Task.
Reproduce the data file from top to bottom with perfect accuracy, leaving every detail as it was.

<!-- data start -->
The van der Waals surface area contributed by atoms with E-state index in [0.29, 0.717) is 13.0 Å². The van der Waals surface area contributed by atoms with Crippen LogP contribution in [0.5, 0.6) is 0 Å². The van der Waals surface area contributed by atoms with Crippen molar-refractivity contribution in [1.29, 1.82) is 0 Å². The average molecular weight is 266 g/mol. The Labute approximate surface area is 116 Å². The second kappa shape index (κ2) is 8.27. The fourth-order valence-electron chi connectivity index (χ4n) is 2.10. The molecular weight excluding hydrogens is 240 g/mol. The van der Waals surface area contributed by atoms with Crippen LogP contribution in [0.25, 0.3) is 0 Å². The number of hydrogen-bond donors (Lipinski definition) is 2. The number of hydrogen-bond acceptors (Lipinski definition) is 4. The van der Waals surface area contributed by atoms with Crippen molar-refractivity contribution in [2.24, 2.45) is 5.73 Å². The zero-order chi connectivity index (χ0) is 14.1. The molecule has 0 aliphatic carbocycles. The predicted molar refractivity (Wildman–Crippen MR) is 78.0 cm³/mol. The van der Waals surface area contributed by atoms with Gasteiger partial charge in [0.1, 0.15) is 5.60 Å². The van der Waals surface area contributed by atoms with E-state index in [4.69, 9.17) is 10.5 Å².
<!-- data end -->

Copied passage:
The van der Waals surface area contributed by atoms with E-state index in [0.29, 0.717) is 13.0 Å². The van der Waals surface area contributed by atoms with Crippen LogP contribution in [0.5, 0.6) is 0 Å². The van der Waals surface area contributed by atoms with Crippen molar-refractivity contribution in [1.29, 1.82) is 0 Å². The average molecular weight is 266 g/mol. The Labute approximate surface area is 116 Å². The second kappa shape index (κ2) is 8.27. The fourth-order valence-electron chi connectivity index (χ4n) is 2.10. The molecular weight excluding hydrogens is 240 g/mol. The van der Waals surface area contributed by atoms with Crippen LogP contribution in [0.25, 0.3) is 0 Å². The number of hydrogen-bond donors (Lipinski definition) is 2. The number of hydrogen-bond acceptors (Lipinski definition) is 4. The van der Waals surface area contributed by atoms with Crippen molar-refractivity contribution in [2.24, 2.45) is 5.73 Å². The zero-order chi connectivity index (χ0) is 14.1. The molecule has 0 aliphatic carbocycles. The predicted molar refractivity (Wildman–Crippen MR) is 78.0 cm³/mol. The van der Waals surface area contributed by atoms with Gasteiger partial charge in [0.1, 0.15) is 5.60 Å². The van der Waals surface area contributed by atoms with E-state index in [4.69, 9.17) is 10.5 Å².